Similarly, in rhythm mode, in addition to various preset rhythms, you can open the custom rhythm editor to create your own. For those who want it, there’s a great deal of power here. For newcomers, the variety afforded by PanMan and Decapitator and zero price increase make the bundle more attractive than ever. Check out our audio demos of the new SoundToys plug-ins: Decapitator Rhodes piano riff: Then switching through the other styles E, N, T and P bypassing in between each.

Then back to A and push gain, trying low cut then with thump, then some tone control and some high cut. Then adding punish, and pushing up drive, finally blending the mix control back down to taste.

Drum kit room mic: Next modifying the low cut adding some thump and then trying various tone positions finally easing back the top end. Switching through the five styles, then returning to E and pushing the drive right up finally adding the punish option and pushing the sound completely over the edge.

Finishing up by modifying the tone controls and filters to fine tune. PanMan To demonstrate the dynamic potential, first we treat a simple Rhodes part with a narrow rhythmic autopan. Next we set the pan width modulation to ‘widen’ and lower the threshold until we start to get a wider pan on peaks. Further lowering of the threshold results in it happening more easily and we also try a bit of offset to the right as well.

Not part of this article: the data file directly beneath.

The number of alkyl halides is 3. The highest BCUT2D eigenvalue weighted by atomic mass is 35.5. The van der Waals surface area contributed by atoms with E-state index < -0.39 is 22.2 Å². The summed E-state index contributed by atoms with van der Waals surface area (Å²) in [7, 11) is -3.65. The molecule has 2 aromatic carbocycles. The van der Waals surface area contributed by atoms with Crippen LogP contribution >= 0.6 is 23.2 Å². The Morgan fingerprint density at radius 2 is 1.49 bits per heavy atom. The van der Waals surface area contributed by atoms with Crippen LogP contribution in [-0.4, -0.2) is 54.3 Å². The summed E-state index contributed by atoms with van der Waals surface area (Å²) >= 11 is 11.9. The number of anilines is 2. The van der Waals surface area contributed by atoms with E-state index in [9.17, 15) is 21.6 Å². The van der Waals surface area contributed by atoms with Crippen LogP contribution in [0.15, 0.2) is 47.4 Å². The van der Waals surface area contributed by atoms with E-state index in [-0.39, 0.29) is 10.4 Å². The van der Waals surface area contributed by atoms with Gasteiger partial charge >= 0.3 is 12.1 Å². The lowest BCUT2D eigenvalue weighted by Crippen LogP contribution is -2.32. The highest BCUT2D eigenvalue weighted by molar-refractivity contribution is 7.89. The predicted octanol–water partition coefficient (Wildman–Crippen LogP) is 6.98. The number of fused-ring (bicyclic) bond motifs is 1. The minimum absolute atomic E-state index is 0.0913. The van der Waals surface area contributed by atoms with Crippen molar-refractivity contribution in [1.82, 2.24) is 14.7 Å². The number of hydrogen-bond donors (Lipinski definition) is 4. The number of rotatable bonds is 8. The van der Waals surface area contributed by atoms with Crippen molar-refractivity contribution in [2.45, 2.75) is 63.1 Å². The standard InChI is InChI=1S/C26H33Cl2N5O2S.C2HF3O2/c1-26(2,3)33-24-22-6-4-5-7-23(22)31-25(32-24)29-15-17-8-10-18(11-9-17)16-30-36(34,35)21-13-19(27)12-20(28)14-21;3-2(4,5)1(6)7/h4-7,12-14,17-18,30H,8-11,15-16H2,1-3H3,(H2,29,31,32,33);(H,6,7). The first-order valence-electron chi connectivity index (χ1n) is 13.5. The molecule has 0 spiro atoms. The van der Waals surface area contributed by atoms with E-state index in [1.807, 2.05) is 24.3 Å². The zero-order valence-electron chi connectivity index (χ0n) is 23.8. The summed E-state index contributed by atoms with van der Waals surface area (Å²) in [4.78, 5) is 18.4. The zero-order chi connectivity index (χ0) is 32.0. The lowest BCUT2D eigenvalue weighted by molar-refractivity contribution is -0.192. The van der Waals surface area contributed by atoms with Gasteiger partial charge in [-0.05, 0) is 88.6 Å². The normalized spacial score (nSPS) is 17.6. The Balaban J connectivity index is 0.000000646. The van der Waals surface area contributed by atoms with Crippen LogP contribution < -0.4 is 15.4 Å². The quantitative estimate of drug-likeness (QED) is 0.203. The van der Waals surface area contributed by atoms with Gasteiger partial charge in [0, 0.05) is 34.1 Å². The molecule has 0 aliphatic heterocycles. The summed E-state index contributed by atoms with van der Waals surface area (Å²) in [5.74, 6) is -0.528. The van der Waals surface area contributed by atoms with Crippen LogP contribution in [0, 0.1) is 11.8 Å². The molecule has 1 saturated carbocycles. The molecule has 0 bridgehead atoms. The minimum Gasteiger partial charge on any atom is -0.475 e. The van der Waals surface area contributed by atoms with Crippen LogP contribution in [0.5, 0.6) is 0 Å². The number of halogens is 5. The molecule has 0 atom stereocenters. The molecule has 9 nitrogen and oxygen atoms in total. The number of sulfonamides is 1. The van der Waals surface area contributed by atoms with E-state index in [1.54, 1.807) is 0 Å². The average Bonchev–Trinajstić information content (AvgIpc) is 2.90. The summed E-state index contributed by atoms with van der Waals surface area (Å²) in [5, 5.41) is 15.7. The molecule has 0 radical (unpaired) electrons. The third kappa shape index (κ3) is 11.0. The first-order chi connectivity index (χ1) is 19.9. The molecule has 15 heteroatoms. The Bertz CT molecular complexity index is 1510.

Finally, easing up the threshold to return to the original setting. The best of MusicRadar in your inbox Don’t miss the latest deals, news, reviews, features and tutorials No spam, we promise. You can unsubscribe at any time and we’ll never share your details without your permission.

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NATIVE EFFECTS

Please select your product: Share This Gear: This is the effects rack you’ve have been waiting for. The SoundToys Native Effects audio software plugin bundle gives your mixes that pro quality, fat analog sound without the fat kick in the wallet.

VIDEO: SoundToys Native Effects Bundle – Long & McQuade Musical Instruments

Sorry, the product SoundToys Native Effects is not available anymore on Studio Economik’s website. Interested in other Software & Plug-ins products?. Doesn’t work too well with Kore if i remember rightly. And I had a problem when putting 2 of the delays in a rack but other than that they are ok. The delay is. SoundToys 5 Native Effects Bundle Sound Processor Plugins. V5 – Professional Effects Plug-Ins The new Soundtoys Effect Rack is the centerpiece of Soundtoys .